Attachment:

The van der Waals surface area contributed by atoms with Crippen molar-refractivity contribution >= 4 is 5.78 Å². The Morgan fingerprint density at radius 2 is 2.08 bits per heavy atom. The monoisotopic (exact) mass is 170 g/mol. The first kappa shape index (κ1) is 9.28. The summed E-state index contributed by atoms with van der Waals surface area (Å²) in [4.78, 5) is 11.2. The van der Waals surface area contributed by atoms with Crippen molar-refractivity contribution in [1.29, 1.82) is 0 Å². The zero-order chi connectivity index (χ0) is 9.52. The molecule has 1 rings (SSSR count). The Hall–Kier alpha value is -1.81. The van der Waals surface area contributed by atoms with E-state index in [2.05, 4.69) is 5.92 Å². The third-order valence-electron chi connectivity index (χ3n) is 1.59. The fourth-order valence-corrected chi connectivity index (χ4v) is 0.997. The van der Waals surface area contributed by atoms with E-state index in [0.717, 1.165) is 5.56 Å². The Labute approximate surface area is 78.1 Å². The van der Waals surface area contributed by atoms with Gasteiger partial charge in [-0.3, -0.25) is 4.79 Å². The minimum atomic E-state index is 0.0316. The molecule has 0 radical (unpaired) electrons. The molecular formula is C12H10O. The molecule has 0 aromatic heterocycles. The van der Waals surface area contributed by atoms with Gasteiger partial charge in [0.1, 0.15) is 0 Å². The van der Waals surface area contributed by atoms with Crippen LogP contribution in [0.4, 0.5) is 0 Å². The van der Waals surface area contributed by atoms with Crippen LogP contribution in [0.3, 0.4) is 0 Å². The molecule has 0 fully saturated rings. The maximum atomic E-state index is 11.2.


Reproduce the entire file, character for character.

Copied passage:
The van der Waals surface area contributed by atoms with Crippen molar-refractivity contribution >= 4 is 5.78 Å². The Morgan fingerprint density at radius 2 is 2.08 bits per heavy atom. The monoisotopic (exact) mass is 170 g/mol. The first kappa shape index (κ1) is 9.28. The summed E-state index contributed by atoms with van der Waals surface area (Å²) in [4.78, 5) is 11.2. The van der Waals surface area contributed by atoms with Crippen molar-refractivity contribution in [1.29, 1.82) is 0 Å². The zero-order chi connectivity index (χ0) is 9.52. The molecule has 1 rings (SSSR count). The Hall–Kier alpha value is -1.81. The van der Waals surface area contributed by atoms with E-state index in [2.05, 4.69) is 5.92 Å². The third-order valence-electron chi connectivity index (χ3n) is 1.59. The fourth-order valence-corrected chi connectivity index (χ4v) is 0.997. The van der Waals surface area contributed by atoms with E-state index in [0.717, 1.165) is 5.56 Å². The Labute approximate surface area is 78.1 Å². The van der Waals surface area contributed by atoms with Gasteiger partial charge in [-0.3, -0.25) is 4.79 Å². The minimum atomic E-state index is 0.0316. The molecule has 0 radical (unpaired) electrons. The molecular formula is C12H10O. The molecule has 0 aromatic heterocycles. The van der Waals surface area contributed by atoms with Gasteiger partial charge in [0.1, 0.15) is 0 Å². The van der Waals surface area contributed by atoms with Crippen LogP contribution in [0.4, 0.5) is 0 Å². The van der Waals surface area contributed by atoms with Crippen LogP contribution in [0.3, 0.4) is 0 Å². The molecule has 0 fully saturated rings. The maximum atomic E-state index is 11.2.